This can be caused by PulseAudio suspending sinks after a period of inactivity. To disable this behaviour, comment out or remove the following line in /etc/pulse/ and /etc/pulse/ files:

load-module module-suspend-on-idle

A better solution is to create the file ~/.config/pulse/ and populate same thusly:

.include /etc/pulse/
unload-module module-suspend-on-idle

Reference: ArchWiki/PulseAudio/Troubleshooting/Pops when starting and stopping playback


Dynamically enable/disable

As mentioned above, all sound will automatically be routed thorugh pulseaudio when the pulseaudio package is installed. These instructions describe how to disable it with the pulseaudio package still installed. Individual users can then reenable it themselves as needed.

The "just works" magic is achieved through configuration files placed in /usr/share/alsa/alsa.conf.d/. Without these files in place, the regular alsa defaults will be used. Therefore, to achieve the default alsa behavior with the pulseaudio package installed, divert these files

mkdir /usr/share/alsa/alsa.conf.pulse/

dpkg-divert --divert /usr/share/alsa/alsa.conf.pulse/pulse.conf --rename  /usr/share/alsa/alsa.conf.d/pulse.conf

dpkg-divert --divert /usr/share/alsa/alsa.conf.pulse/99-pulseaudio-default.conf.example  --rename  /usr/share/alsa/alsa.conf.d/99-pulseaudio-default.conf.example

dpkg-divert --divert /usr/share/alsa/alsa.conf.pulse/50-pulseaudio.conf --rename  /usr/share/alsa/alsa.conf.d/50-pulseaudio.conf

Now if a user wishes to use pulseaudio, they can create an ~/.asoundrc file that looks something like

 @hooks [
                 func load
                 files [
                                 @func concat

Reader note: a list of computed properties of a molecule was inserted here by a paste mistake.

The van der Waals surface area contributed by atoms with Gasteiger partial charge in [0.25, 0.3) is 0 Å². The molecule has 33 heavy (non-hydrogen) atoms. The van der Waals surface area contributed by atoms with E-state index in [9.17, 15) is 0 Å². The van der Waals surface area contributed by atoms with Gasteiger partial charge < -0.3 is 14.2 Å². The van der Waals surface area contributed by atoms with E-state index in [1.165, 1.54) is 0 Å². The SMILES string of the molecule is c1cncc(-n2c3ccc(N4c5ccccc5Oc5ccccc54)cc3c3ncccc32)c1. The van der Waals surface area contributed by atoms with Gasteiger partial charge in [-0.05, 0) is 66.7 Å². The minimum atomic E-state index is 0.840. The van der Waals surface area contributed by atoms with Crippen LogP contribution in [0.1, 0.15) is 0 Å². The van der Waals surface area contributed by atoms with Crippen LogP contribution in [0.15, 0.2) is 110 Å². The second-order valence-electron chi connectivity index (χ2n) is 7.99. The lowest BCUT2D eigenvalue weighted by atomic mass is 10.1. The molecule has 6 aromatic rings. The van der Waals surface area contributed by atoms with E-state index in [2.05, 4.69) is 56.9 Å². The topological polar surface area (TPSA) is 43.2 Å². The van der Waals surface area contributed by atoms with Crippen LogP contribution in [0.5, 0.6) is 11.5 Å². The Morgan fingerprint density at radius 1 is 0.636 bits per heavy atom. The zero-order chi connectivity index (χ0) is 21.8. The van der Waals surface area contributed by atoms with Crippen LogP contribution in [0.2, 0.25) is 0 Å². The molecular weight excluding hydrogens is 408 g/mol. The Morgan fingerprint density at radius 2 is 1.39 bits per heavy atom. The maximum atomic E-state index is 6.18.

strings [
                                         { @func datadir }
                 errors false

If a user wishes to switch between pulse and non-pulse on a quasi-regular basis, put the above into the ~/.asoundrc.pulse instead and symlink it to ~/.asoundrc when pulse is desired

ln -s ~/.asoundrc.pulse ~/.asoundrc

and remove it when not

rm ~/.asoundrc

be sure also when disabling pulse to kill the server so that other things can directly access the soundcard again

killall pulseaudio

Temporarily suspend and run an application without PulseAudio

You can use the pasuspender utility, if you only need to disable PulseAudio temporarily, to run an application and have it access your audio devices directly.

While you run pasuspender, other applications won't be able to use PulseAudio. When you quit the application, the default behaviour of PulseAudio will be restored automatically.

See man pasuspender for more information.

Connecting PulseAudio and JACK

It's possible to use PulseAudio alongside the JACK server, to provide JACK access to applications that only support PulseAudio.

pacmd load-module module-jack-sink
pacmd load-module module-jack-source

Here are some features of PulseAudio

CategoryHardware | CategorySound | CategorySoftware